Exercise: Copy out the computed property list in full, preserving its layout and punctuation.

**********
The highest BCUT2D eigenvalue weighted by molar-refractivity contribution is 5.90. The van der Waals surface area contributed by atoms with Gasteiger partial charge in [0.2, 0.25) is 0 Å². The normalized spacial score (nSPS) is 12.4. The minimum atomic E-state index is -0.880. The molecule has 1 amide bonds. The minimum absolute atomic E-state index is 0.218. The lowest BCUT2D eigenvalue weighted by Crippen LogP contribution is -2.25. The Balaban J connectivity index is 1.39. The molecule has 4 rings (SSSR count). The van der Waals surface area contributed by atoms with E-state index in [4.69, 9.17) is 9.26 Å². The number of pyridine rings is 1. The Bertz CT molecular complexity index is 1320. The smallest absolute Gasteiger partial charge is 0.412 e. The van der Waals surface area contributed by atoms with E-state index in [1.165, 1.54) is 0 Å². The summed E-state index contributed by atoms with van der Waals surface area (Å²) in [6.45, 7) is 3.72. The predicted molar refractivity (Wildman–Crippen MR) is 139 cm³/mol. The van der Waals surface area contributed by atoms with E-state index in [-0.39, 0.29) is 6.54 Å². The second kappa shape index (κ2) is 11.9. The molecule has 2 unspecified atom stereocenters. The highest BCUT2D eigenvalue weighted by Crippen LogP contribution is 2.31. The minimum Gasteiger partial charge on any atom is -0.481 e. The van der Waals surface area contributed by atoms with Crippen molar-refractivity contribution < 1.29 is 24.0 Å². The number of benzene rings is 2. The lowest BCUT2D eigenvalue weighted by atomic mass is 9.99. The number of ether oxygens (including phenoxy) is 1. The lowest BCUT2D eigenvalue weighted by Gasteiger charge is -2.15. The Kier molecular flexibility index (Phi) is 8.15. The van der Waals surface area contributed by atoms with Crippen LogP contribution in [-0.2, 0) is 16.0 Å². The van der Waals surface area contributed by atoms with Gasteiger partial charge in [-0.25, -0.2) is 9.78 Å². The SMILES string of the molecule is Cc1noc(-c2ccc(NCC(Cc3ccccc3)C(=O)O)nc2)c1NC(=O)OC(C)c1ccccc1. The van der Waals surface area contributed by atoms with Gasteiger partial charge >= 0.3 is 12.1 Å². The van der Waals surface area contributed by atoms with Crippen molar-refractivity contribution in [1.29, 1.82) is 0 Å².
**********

The highest BCUT2D eigenvalue weighted by molar-refractivity contribution is 5.90. The van der Waals surface area contributed by atoms with Gasteiger partial charge in [0.2, 0.25) is 0 Å². The normalized spacial score (nSPS) is 12.4. The minimum atomic E-state index is -0.880. The molecule has 1 amide bonds. The minimum absolute atomic E-state index is 0.218. The lowest BCUT2D eigenvalue weighted by Crippen LogP contribution is -2.25. The Balaban J connectivity index is 1.39. The molecule has 4 rings (SSSR count). The van der Waals surface area contributed by atoms with E-state index in [4.69, 9.17) is 9.26 Å². The number of pyridine rings is 1. The Bertz CT molecular complexity index is 1320. The smallest absolute Gasteiger partial charge is 0.412 e. The van der Waals surface area contributed by atoms with E-state index in [1.165, 1.54) is 0 Å². The summed E-state index contributed by atoms with van der Waals surface area (Å²) in [6.45, 7) is 3.72. The predicted molar refractivity (Wildman–Crippen MR) is 139 cm³/mol. The van der Waals surface area contributed by atoms with E-state index in [-0.39, 0.29) is 6.54 Å². The second kappa shape index (κ2) is 11.9. The molecule has 2 unspecified atom stereocenters. The highest BCUT2D eigenvalue weighted by Crippen LogP contribution is 2.31. The minimum Gasteiger partial charge on any atom is -0.481 e. The van der Waals surface area contributed by atoms with Crippen molar-refractivity contribution < 1.29 is 24.0 Å². The number of benzene rings is 2. The lowest BCUT2D eigenvalue weighted by atomic mass is 9.99. The number of ether oxygens (including phenoxy) is 1. The lowest BCUT2D eigenvalue weighted by Gasteiger charge is -2.15. The Kier molecular flexibility index (Phi) is 8.15. The van der Waals surface area contributed by atoms with Crippen LogP contribution in [-0.2, 0) is 16.0 Å². The van der Waals surface area contributed by atoms with Gasteiger partial charge in [-0.25, -0.2) is 9.78 Å². The SMILES string of the molecule is Cc1noc(-c2ccc(NCC(Cc3ccccc3)C(=O)O)nc2)c1NC(=O)OC(C)c1ccccc1. The van der Waals surface area contributed by atoms with Gasteiger partial charge >= 0.3 is 12.1 Å². The van der Waals surface area contributed by atoms with Crippen molar-refractivity contribution in [1.29, 1.82) is 0 Å².